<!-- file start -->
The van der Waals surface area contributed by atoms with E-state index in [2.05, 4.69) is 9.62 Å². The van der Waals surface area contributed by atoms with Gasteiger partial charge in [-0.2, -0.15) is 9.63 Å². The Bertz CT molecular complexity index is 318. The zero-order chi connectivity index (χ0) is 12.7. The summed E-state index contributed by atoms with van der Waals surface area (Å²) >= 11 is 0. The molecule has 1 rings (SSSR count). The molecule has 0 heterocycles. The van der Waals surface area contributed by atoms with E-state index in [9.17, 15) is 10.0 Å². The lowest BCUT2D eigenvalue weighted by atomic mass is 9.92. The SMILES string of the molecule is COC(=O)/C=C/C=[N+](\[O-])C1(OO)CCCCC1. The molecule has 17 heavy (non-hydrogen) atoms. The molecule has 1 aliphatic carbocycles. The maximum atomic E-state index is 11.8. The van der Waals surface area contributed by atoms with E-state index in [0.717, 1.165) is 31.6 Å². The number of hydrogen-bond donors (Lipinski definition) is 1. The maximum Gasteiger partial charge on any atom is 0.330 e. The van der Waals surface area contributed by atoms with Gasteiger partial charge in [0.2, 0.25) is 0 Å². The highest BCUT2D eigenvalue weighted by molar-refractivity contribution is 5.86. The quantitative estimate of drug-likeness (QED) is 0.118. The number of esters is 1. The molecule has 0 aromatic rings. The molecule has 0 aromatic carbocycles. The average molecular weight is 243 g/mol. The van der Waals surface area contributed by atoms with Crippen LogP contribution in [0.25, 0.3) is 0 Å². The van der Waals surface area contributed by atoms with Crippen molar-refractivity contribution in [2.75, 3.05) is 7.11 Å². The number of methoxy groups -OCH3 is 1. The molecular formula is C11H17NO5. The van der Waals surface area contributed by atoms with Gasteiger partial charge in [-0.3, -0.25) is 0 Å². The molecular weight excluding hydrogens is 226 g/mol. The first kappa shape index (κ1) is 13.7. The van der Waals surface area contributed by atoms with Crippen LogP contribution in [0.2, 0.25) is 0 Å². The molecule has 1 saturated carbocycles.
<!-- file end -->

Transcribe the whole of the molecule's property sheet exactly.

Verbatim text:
The van der Waals surface area contributed by atoms with E-state index in [2.05, 4.69) is 9.62 Å². The van der Waals surface area contributed by atoms with Gasteiger partial charge in [-0.2, -0.15) is 9.63 Å². The Bertz CT molecular complexity index is 318. The zero-order chi connectivity index (χ0) is 12.7. The summed E-state index contributed by atoms with van der Waals surface area (Å²) >= 11 is 0. The molecule has 1 rings (SSSR count). The molecule has 0 heterocycles. The van der Waals surface area contributed by atoms with E-state index in [9.17, 15) is 10.0 Å². The lowest BCUT2D eigenvalue weighted by atomic mass is 9.92. The SMILES string of the molecule is COC(=O)/C=C/C=[N+](\[O-])C1(OO)CCCCC1. The molecule has 17 heavy (non-hydrogen) atoms. The molecule has 1 aliphatic carbocycles. The maximum atomic E-state index is 11.8. The van der Waals surface area contributed by atoms with E-state index in [0.717, 1.165) is 31.6 Å². The number of hydrogen-bond donors (Lipinski definition) is 1. The maximum Gasteiger partial charge on any atom is 0.330 e. The van der Waals surface area contributed by atoms with Gasteiger partial charge in [0.2, 0.25) is 0 Å². The highest BCUT2D eigenvalue weighted by molar-refractivity contribution is 5.86. The quantitative estimate of drug-likeness (QED) is 0.118. The number of esters is 1. The molecule has 0 aromatic rings. The molecule has 0 aromatic carbocycles. The average molecular weight is 243 g/mol. The van der Waals surface area contributed by atoms with Crippen LogP contribution in [0.25, 0.3) is 0 Å². The van der Waals surface area contributed by atoms with Crippen molar-refractivity contribution in [2.75, 3.05) is 7.11 Å². The number of methoxy groups -OCH3 is 1. The molecular formula is C11H17NO5. The van der Waals surface area contributed by atoms with Gasteiger partial charge in [-0.3, -0.25) is 0 Å². The molecular weight excluding hydrogens is 226 g/mol. The first kappa shape index (κ1) is 13.7. The van der Waals surface area contributed by atoms with Crippen LogP contribution in [0.2, 0.25) is 0 Å². The molecule has 1 saturated carbocycles.